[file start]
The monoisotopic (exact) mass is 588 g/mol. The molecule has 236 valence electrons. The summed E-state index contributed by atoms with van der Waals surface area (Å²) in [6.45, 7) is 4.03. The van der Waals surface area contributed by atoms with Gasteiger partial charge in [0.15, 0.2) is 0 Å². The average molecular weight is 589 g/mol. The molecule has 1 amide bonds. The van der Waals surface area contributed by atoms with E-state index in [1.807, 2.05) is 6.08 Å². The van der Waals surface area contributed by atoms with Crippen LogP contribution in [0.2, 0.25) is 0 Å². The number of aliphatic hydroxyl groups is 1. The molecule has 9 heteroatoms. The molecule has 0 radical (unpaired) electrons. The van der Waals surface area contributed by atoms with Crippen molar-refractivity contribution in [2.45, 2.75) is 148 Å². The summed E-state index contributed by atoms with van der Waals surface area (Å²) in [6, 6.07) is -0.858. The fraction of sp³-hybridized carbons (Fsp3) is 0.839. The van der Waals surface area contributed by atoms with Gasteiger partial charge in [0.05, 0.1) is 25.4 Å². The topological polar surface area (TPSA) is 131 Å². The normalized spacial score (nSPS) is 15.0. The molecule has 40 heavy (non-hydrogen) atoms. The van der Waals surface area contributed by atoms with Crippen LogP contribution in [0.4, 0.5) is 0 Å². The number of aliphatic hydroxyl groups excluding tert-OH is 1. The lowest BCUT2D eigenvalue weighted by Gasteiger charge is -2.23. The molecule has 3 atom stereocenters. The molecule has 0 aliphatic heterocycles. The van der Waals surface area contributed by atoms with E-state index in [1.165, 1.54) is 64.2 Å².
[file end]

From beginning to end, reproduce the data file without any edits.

The monoisotopic (exact) mass is 588 g/mol. The molecule has 236 valence electrons. The summed E-state index contributed by atoms with van der Waals surface area (Å²) in [6.45, 7) is 4.03. The van der Waals surface area contributed by atoms with Gasteiger partial charge in [0.15, 0.2) is 0 Å². The average molecular weight is 589 g/mol. The molecule has 1 amide bonds. The van der Waals surface area contributed by atoms with E-state index in [1.807, 2.05) is 6.08 Å². The van der Waals surface area contributed by atoms with Crippen LogP contribution in [0.2, 0.25) is 0 Å². The number of aliphatic hydroxyl groups is 1. The molecule has 9 heteroatoms. The molecule has 0 radical (unpaired) electrons. The van der Waals surface area contributed by atoms with Crippen molar-refractivity contribution in [2.45, 2.75) is 148 Å². The summed E-state index contributed by atoms with van der Waals surface area (Å²) in [6, 6.07) is -0.858. The fraction of sp³-hybridized carbons (Fsp3) is 0.839. The van der Waals surface area contributed by atoms with Gasteiger partial charge in [0.05, 0.1) is 25.4 Å². The topological polar surface area (TPSA) is 131 Å². The normalized spacial score (nSPS) is 15.0. The molecule has 40 heavy (non-hydrogen) atoms. The van der Waals surface area contributed by atoms with Crippen LogP contribution in [0.4, 0.5) is 0 Å². The number of aliphatic hydroxyl groups excluding tert-OH is 1. The lowest BCUT2D eigenvalue weighted by Gasteiger charge is -2.23. The molecule has 3 atom stereocenters. The molecule has 0 aliphatic heterocycles. The van der Waals surface area contributed by atoms with E-state index in [1.165, 1.54) is 64.2 Å².